It is undeniable that infertility has become a much more prominent health problem in our society. The Centers for Disease Control (CDC) reports that approximately 10% of women, between 15–44 years old have experienced difficulties with infertility. Furthermore, male infertility currently accounts for roughly 30–40% of all cases. There are many medical conditions that contribute to, or may be the primary cause of infertility. If you have been struggling with infertility or if you are ready to take the plunge into attempting a pregnancy, there are several simple and inexpensive steps you can take to maximize your chance of achieving
Listen to your mother when she tells you not to pass on the peas at dinner. Peas have long been hailed as an excellent source of protein, often considered a hypoallergenic, vegan alternative to whey protein supplements (see Dr. Hrkals comparison of pea and whey protein here). New benefits of pea protein hydrosylates as antioxidants, and support for cardiovascular and renal health have come to light in the last few years. Clinical and preclinical research suggests that peptides from pea protein may have some blood pressure lowering effects. Preclinical studies in hypertensive rats found there was a significant reduction in systolic blood pressure after supplementation with a hydrolysed pea protein isolate. When small scale studies in human subjects were conducted a similar albeit less dramatic, effect was found. Since then a number of other human clinical studies have popped up. So how does it benefit the kidneys? Well hypertension increases the pressure and burden on the kidneys.
How does pea protein work?
Scientists have proposed that pea protein affects blood pressure through the RAAS pathway. Within the kidneys lies a trigger for a complex endocrine pathway called the RAAS pathway, to increase blood pressure. A quick overview:
- When there is low blood pressure, the reduction in pressure detected by the kidneys will cause the release of renin
- Renin then causes the conversion of angiotensinogen ( which comes from the liver) to angiotensin I
- An enzyme aptly names angiotensin converting enzyme ( ACE) found in the lungs and kidneys, converts the angiotensin I into angiotensin II
- Angiotensin II has a number of effects all of which increase blood pressure
- Through increasing sympathetic activity
- Through increasing the secretion of aldosterone- a hormone which increases water and sodium retention by the kidneys.
- Constriction of blood vessels which increases blood pressure
- And increasing the secretion of another hormone ADH from the brain causing more water to be reabsorbed from the urine.
Conventional treatments for high blood pressure target this system, particularly through the inhibition of ACE. The class of drugs called ACE inhibitors, have some adverse side effects and long term consequences. Including a cough, taste disturbances, rashes, hyperkalemia, and renal impairment.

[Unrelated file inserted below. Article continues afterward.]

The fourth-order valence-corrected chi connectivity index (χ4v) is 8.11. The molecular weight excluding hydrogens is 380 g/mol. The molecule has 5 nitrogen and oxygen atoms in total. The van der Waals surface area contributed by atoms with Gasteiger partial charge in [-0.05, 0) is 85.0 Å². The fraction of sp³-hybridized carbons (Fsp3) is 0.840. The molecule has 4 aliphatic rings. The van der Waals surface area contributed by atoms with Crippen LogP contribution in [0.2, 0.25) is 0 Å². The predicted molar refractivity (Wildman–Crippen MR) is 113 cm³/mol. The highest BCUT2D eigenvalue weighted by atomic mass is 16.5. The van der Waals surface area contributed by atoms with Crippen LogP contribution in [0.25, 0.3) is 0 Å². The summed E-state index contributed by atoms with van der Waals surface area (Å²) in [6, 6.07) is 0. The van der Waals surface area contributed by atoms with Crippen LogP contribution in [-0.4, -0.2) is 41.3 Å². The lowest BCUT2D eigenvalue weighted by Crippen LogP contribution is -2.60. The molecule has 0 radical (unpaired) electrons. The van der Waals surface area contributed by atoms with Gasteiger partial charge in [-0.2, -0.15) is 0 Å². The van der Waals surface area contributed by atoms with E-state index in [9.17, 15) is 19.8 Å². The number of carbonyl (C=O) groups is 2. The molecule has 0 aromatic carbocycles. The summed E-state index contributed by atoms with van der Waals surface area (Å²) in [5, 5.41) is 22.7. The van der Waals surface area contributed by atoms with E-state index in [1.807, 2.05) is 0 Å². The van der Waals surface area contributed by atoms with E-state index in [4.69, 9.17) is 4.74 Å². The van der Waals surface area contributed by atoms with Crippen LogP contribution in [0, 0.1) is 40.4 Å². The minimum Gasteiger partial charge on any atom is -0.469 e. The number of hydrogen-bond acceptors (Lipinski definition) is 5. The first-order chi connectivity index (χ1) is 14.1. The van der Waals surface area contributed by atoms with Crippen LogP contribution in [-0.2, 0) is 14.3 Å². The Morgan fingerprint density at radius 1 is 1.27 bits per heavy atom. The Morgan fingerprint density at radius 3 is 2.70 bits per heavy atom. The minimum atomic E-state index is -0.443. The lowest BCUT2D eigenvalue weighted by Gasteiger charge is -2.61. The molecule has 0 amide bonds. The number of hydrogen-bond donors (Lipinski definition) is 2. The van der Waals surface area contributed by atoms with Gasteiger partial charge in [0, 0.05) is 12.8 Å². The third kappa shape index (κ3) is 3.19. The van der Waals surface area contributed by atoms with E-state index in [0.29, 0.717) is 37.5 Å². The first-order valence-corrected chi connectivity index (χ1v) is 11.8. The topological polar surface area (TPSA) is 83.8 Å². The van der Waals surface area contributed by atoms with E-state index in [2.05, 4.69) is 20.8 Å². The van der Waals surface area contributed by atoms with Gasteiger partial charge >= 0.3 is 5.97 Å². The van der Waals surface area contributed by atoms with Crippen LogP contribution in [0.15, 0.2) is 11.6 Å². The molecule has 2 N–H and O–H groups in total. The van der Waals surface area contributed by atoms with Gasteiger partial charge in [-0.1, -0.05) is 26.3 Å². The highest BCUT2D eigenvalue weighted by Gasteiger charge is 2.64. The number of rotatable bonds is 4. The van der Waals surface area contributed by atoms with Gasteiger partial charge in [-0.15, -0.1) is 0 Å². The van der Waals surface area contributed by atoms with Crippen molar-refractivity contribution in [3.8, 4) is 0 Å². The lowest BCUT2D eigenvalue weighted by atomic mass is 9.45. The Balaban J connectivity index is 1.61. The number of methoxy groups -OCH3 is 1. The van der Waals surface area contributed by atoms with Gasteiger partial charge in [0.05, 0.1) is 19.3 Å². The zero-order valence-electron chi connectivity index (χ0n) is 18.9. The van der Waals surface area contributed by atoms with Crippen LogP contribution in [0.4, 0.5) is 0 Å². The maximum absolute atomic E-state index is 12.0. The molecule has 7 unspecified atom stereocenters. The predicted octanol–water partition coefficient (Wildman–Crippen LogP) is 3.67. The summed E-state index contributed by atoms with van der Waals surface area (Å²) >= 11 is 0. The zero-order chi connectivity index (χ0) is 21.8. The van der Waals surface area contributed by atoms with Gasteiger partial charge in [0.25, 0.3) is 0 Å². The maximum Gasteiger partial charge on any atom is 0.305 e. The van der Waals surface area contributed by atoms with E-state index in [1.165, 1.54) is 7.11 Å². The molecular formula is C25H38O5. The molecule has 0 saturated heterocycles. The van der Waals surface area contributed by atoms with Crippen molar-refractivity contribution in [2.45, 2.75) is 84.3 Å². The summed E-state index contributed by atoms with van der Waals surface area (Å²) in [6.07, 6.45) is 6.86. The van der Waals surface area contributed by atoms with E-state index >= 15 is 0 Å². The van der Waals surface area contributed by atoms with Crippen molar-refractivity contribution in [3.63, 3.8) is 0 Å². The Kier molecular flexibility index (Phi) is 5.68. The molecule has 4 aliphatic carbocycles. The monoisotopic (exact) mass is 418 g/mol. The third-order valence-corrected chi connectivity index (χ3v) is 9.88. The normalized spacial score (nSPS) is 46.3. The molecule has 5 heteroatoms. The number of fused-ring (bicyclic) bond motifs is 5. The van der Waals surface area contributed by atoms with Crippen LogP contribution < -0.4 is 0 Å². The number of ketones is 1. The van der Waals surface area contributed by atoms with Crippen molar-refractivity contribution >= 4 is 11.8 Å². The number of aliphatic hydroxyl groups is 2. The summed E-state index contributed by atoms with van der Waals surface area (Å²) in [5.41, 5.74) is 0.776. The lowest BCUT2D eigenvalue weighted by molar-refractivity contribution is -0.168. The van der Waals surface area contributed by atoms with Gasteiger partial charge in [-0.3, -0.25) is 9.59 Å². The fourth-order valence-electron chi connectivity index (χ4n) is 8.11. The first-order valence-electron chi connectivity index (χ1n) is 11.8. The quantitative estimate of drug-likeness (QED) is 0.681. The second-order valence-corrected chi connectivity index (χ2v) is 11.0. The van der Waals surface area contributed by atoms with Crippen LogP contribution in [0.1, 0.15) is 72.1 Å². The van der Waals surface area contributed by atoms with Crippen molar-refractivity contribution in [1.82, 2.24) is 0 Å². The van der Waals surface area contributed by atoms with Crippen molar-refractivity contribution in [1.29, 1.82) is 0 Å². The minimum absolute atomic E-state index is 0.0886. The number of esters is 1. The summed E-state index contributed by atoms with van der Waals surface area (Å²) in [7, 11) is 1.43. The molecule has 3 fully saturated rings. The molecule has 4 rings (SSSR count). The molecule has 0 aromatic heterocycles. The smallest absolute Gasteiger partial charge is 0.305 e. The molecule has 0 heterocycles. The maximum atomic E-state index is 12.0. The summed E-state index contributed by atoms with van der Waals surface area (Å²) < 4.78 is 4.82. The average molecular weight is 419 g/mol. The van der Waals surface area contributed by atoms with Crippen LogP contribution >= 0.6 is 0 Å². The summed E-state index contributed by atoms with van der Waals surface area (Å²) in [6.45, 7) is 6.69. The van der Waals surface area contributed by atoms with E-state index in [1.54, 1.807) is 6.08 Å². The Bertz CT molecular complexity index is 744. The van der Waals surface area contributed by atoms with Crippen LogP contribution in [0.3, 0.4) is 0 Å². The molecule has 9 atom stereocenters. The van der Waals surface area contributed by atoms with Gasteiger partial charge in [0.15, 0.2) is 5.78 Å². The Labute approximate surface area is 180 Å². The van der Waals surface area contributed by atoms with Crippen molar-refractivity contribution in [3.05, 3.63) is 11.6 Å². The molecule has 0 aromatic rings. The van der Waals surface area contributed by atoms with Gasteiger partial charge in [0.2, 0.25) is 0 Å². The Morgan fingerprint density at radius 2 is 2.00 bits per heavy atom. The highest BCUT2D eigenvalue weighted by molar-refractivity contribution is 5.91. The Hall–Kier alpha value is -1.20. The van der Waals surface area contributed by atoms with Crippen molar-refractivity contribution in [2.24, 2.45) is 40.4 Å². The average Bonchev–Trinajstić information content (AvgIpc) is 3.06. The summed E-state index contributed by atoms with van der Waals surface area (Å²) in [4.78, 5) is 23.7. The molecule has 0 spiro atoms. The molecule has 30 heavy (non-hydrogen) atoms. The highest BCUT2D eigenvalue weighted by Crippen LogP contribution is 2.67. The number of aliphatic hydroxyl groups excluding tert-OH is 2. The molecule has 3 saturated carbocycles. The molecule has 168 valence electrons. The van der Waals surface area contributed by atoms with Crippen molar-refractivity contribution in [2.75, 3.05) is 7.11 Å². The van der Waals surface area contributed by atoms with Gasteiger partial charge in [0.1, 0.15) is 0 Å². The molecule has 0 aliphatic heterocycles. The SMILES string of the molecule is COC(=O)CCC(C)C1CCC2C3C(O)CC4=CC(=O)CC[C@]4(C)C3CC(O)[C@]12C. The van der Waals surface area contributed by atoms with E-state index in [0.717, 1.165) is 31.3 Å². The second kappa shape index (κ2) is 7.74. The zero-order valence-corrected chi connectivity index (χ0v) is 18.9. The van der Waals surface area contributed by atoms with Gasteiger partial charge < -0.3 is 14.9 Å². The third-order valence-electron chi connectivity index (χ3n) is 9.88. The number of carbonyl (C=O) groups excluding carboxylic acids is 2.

Pea protein offers a natural alternative to ACE inhibition. The most benefits seemed to be derived from hydrolysed, ie.proteins that have been broken down into specific peptides. Ingestion of pea protein was also related to an increase in the nitric oxide response. Which as we have talked about before, results in relaxation and dilation of the blood vessels, thereby reducing blood pressure. Further, pea protein isolates exhibit moderate antioxidant activity.
So go ahead, pass the peas!
Aluko, Rotimi E. Functional Foods and Nutraceuticals. New York, NY: Springer, 2012.
Boschin G1, Scigliuolo GM, Resta D, Arnoldi A.ACE-inhibitory activity of enzymatic protein hydrolysates from lupin and other legumes.Food Chem. 2014 Feb 15;145:34-40. doi: 10.1016/j.foodchem.2013.07.076. Epub 2013 Jul 24.
Li H, Aluko RE. Identification and inhibitory properties of multifunctional peptides from pea protein hydrolysate.J Agric Food Chem.2010 Nov 10;58(21):11471-6. doi: 10.1021/jf102538g. Epub 2010 Oct 7.
Li H, Prairie N, Udenigwe CC, Adebiyi AP, Tappia PS, Aukema HM, Jones PJ, Aluko RE. Blood pressure lowering effect of a pea protein hydrolysate in hypertensive rats and humans.J Agric Food Chem. 2011 Sep 28;59(18):9854-60. doi: 10.1021/jf201911p. Epub 2011 Sep 2.
Girgih AT, Nwachukwu ID, Onuh JO, Malomo SA, Aluko RE. Antihypertensive Properties of a Pea Protein Hydrolysate during Short- and Long-Term Oral Administration to Spontaneously Hypertensive Rats. J Food Sci. 2016 May;81(5):H1281-7. doi: 10.1111/1750-3841.13272. Epub 2016 Apr 1.
Teunissen-Beekman KF, Dopheide J, Geleijnse JM, Bakker SJ, Brink EJ, de Leeuw PW, Serroyen J, van Baak MA.Differential effects of proteins and carbohydrates on postprandial blood pressure-related responses.Br J Nutr. 2014 Aug 28;112(4):600-8. doi: 10.1017/S0007114514001251. Epub 2014 Jun 3.
Vermeirssen V, Augustijns P, Morel N, Van Camp J, Opsomer A, Verstraete W. In vitro intestinal transport and antihypertensive activity of ACE inhibitory pea and whey digests. Int J Food Sci Nutr. 2005 Sep;56(6):415-30.